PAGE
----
Many medium powers have been struggling to keep pace with the US military as it reimagines how it will undertake command and control over the coming decade. For those in Canada, the challenge is extremely pertinent: shared coastlines, integrated C2 at NORAD, conjoined airspace and territorial seas, a long and unfenced land border, and the block between the US homeland and Russian forces in the Arctic. Canada also faces pressing concerns in trying to balance resources between the challenges being faced to their West as well as to their East and North.

Deputy Commander of the Canadian Joint Operations Command, Major General Darcy Molstad, talks to podcast host Peter Roberts about the various challenges, tensions and frictions, and how Canada has been adapting. Underneath all of the strategic discussion lies an enduring truth about what commanders face in the future, and what will be required of them: delegation to the point of discomfort.

Episode 13: You cannot beat winter

In this episode, podcast host Peter Roberts engages in a discussion with Major General Karl Engelbrekston, former chief of the Swedish Army who retired in June 2023. Command and control is clearly different when operating in environmental and geographic extremes; the High North (well inside the Arctic Circle) exemplifies those conditions. How to command and how to exercise control over military forces in those extremes leads to an interesting conversation about the realities of delegation and empowerment.

Given Karl Engelbrekston's experiences with multi-national forces too, there are some interesting takeaways from this discussion that get to heart of modern C2. Most usefully, this conversation allows us to hold a mirror to some of the rhetoric about contemporary and future C2 made in other military circles. Sobering stuff.

Episode 12: The devolution of command

The best people to talk about command and control are inside the USMC, the same institution that gave us the current C2 taxonomy back in the 1980s. While USMC force design 2030 forges towards a decentralised command structure and an aggregated control hierarchy, the pragmatism of the Corps has nested capabilities at lower levels that would allow a much more flexible approach. In contrast to other forces which retain very structured C2 architectures, the USMC seems to be comfortable with a degree of ambiguity that would make others tremble.

In this episode, podcast host Peter Roberts talks to Colonel Lester (Ray) Gerber from USMC Pacific Forces Command about the philosophy of C2 in the Corps, about the nature of control now and in the future, and about the centrality of the human component. Much of the latter part of the discussion is focused on partners and allies: should we be ready for less command and more co-operation in a revised C2 dynamic fit for the fight tonight? Much to ponder on here.

Episode 11: Air C2

Command and control in the air domain has always been very different to that of other domains. Much more control, command execute in different ways, at different levels, and all captured in the phrase "Best picture has....".

How much has been forgotten from former experiences of air C2 in major contests and competitions? How much are we willing to relearn? How much of the differences in domain-specific C2 will be lost as we amalgamate and integrate structures towards a beautifully informed single commander or system, a la Enders Game?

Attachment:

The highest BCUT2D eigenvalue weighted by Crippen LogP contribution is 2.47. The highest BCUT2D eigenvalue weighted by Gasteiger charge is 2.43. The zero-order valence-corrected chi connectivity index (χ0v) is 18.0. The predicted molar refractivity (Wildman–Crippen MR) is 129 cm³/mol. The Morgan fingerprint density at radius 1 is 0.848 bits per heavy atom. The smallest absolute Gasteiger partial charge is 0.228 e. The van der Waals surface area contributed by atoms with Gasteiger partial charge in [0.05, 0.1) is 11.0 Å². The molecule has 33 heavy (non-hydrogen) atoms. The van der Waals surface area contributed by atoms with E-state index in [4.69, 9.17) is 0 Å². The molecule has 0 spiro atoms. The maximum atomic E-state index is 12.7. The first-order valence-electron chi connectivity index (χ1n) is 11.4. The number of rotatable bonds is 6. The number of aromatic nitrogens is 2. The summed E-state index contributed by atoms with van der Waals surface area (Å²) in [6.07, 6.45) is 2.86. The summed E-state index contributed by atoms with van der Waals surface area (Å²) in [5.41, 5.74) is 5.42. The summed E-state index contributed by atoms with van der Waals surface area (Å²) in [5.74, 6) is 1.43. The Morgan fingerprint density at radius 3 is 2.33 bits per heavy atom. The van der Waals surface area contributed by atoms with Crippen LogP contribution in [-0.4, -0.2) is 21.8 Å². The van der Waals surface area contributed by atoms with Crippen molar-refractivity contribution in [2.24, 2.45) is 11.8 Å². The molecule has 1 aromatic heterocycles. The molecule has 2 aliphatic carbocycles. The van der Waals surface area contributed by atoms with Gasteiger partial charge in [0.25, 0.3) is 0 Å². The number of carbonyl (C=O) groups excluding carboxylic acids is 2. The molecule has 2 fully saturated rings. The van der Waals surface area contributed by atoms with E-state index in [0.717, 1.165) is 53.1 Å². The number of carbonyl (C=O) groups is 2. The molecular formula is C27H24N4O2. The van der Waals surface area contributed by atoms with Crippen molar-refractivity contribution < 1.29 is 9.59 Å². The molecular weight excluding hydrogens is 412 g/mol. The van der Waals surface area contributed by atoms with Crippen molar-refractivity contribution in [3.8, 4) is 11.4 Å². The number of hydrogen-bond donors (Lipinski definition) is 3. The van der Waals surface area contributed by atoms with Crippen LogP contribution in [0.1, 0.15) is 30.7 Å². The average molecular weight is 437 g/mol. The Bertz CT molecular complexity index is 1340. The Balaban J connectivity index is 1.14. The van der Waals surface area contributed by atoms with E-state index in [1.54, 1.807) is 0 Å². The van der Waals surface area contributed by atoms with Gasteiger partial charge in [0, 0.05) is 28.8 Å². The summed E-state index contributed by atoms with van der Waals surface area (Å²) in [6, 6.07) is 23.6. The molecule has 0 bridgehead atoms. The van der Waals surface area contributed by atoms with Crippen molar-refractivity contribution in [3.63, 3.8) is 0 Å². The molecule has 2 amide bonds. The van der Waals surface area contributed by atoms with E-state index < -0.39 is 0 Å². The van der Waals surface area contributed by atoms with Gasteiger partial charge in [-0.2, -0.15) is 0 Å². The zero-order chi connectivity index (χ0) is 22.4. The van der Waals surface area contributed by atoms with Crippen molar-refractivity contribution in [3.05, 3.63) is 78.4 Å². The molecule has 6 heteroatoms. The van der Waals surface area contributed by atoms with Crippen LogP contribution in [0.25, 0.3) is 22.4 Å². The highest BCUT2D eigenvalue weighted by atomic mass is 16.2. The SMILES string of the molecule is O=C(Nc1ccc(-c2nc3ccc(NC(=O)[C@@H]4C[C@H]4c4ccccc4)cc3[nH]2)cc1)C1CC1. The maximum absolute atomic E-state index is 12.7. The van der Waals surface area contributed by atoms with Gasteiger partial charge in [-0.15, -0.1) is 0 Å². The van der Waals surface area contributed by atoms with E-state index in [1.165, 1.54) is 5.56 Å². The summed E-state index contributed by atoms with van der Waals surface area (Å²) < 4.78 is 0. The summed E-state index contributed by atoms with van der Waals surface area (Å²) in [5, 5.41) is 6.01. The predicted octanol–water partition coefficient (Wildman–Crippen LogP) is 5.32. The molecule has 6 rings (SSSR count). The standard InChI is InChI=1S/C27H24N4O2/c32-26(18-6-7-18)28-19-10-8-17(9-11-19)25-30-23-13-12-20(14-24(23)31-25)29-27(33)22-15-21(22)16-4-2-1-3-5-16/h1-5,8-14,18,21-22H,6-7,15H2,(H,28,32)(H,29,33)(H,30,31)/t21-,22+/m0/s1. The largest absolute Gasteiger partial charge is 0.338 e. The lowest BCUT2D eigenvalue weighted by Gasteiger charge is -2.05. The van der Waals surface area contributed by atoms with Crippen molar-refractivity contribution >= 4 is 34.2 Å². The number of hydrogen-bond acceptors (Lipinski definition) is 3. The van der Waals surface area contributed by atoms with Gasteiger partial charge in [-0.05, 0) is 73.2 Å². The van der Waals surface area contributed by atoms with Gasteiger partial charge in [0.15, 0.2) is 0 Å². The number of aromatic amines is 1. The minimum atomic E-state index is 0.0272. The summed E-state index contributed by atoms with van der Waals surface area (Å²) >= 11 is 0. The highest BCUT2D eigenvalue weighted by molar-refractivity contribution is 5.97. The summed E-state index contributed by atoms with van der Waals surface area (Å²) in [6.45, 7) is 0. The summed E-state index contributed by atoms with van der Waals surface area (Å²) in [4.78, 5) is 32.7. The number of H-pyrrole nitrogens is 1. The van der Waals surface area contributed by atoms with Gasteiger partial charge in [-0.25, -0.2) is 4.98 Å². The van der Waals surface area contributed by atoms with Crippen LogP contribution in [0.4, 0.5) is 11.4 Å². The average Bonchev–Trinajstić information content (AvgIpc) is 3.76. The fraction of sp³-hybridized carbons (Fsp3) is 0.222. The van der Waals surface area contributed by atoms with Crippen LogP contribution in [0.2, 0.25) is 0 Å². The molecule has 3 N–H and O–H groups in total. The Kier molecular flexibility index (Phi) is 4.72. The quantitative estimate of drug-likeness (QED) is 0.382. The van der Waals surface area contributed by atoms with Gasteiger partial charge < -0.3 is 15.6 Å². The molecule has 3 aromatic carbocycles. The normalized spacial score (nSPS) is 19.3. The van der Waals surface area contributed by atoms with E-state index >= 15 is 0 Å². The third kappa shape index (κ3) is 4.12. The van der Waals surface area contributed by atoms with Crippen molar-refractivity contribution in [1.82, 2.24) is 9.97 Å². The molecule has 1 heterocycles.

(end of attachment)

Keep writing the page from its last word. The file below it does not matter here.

Podcast host Peter Roberts talks to former senior RAF officer, Paul Kendall, about our understanding of air power in the West, Supremacy and Superiority, and a contested electronic environment without the freedoms that have been hallmarks of Western military operations since the 1990s.

Episode 10: NATO C2: How to improve?

Having spent the week at the NATO C2 Centre of Excellence in The Hague, talking C2 with some impressive people, this episode captures a 'hot wash' between host Peter Roberts and Colonel Mietta Groeneveld, Director and Commander of the C2COE. Given this was recorded only 90 minutes after a fairly intense 3 days, the episode does not cover all the takeaways, but it gives a flavour about some of the themes talked about and some of Mietta's thoughts too.

Episode 9: Joint All Domain C2 – A primer

In 2019, the US military Chiefs of Staff determined that C2 really had to adapt to suit the modern operating environment. The decision came after the publication of a report on Russian C2 and counter C2 capabilities and – on that basis – the programme on Joint All Domain C2 (JADC2) was started.

Currently, the US is spending between $1-2BN per year on it, having scoped the basic requirement and pushed activity forward with remarkable speed. US DoD is progressing rapidly through the experimentation phase but the programme has shifted scope and shape over the past 5 years – moving from a plan to enable the Joint Force Commander with a long screwdriver to something that enables a more dynamic and rapid kill chain.

In this first episode of the new series, Senior Military Fellow at the Institute for National Security Studies (INSS), Rafael Lopez explains that while the programme may still suffer from “Principle Agent Problems”, the future looks pretty bright.

Episode 8: Question time – live Q&A at DSEI London